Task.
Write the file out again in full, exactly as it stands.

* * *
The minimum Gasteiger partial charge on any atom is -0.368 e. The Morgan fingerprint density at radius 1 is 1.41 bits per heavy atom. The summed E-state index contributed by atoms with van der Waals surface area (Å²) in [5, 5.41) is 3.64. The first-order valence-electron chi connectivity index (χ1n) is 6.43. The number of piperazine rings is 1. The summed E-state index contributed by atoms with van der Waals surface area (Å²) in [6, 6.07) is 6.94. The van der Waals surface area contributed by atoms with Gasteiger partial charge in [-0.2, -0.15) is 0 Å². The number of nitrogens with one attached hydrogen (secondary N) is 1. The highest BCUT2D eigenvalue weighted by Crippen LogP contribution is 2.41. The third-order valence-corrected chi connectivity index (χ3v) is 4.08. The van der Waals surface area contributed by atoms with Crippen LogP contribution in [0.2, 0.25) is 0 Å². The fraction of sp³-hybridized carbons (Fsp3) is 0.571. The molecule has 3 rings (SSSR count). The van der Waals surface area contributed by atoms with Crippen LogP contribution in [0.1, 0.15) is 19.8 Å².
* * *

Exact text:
The minimum Gasteiger partial charge on any atom is -0.368 e. The Morgan fingerprint density at radius 1 is 1.41 bits per heavy atom. The summed E-state index contributed by atoms with van der Waals surface area (Å²) in [5, 5.41) is 3.64. The first-order valence-electron chi connectivity index (χ1n) is 6.43. The number of piperazine rings is 1. The summed E-state index contributed by atoms with van der Waals surface area (Å²) in [6, 6.07) is 6.94. The van der Waals surface area contributed by atoms with Gasteiger partial charge in [-0.2, -0.15) is 0 Å². The number of nitrogens with one attached hydrogen (secondary N) is 1. The highest BCUT2D eigenvalue weighted by Crippen LogP contribution is 2.41. The third-order valence-corrected chi connectivity index (χ3v) is 4.08. The van der Waals surface area contributed by atoms with Crippen LogP contribution in [0.2, 0.25) is 0 Å². The fraction of sp³-hybridized carbons (Fsp3) is 0.571. The molecule has 3 rings (SSSR count). The van der Waals surface area contributed by atoms with Crippen LogP contribution in [0.1, 0.15) is 19.8 Å².